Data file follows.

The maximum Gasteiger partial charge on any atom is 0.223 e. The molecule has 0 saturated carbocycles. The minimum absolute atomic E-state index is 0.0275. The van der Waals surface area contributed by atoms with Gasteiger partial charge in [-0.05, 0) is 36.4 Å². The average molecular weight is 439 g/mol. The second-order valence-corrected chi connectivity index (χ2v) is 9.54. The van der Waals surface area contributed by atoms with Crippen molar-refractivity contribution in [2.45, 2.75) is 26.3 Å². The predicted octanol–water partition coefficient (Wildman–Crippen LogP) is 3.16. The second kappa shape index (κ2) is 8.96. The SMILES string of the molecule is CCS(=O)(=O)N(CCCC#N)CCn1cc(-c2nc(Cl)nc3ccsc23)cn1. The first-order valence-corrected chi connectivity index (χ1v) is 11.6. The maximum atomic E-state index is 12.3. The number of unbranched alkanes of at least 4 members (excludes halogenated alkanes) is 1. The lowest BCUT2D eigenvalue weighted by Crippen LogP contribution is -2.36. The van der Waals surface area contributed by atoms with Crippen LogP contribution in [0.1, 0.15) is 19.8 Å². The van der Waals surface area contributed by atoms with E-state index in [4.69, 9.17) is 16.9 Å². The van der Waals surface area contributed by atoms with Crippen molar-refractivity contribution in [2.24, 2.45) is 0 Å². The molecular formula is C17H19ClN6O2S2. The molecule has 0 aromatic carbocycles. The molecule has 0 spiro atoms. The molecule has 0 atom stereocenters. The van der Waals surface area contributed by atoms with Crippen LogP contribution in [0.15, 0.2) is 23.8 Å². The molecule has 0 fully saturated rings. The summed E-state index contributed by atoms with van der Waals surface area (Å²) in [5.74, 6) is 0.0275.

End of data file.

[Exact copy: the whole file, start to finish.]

The maximum Gasteiger partial charge on any atom is 0.223 e. The molecule has 0 saturated carbocycles. The minimum absolute atomic E-state index is 0.0275. The van der Waals surface area contributed by atoms with Gasteiger partial charge in [-0.05, 0) is 36.4 Å². The average molecular weight is 439 g/mol. The second-order valence-corrected chi connectivity index (χ2v) is 9.54. The van der Waals surface area contributed by atoms with Crippen molar-refractivity contribution in [2.45, 2.75) is 26.3 Å². The predicted octanol–water partition coefficient (Wildman–Crippen LogP) is 3.16. The second kappa shape index (κ2) is 8.96. The SMILES string of the molecule is CCS(=O)(=O)N(CCCC#N)CCn1cc(-c2nc(Cl)nc3ccsc23)cn1. The first-order valence-corrected chi connectivity index (χ1v) is 11.6. The maximum atomic E-state index is 12.3. The number of unbranched alkanes of at least 4 members (excludes halogenated alkanes) is 1. The lowest BCUT2D eigenvalue weighted by Crippen LogP contribution is -2.36. The van der Waals surface area contributed by atoms with Crippen LogP contribution in [0.1, 0.15) is 19.8 Å². The van der Waals surface area contributed by atoms with E-state index in [4.69, 9.17) is 16.9 Å². The van der Waals surface area contributed by atoms with Crippen molar-refractivity contribution in [2.24, 2.45) is 0 Å². The molecular formula is C17H19ClN6O2S2. The molecule has 0 aromatic carbocycles. The molecule has 0 spiro atoms. The molecule has 0 atom stereocenters. The van der Waals surface area contributed by atoms with Crippen LogP contribution in [0.15, 0.2) is 23.8 Å². The molecule has 0 fully saturated rings. The summed E-state index contributed by atoms with van der Waals surface area (Å²) in [5.74, 6) is 0.0275.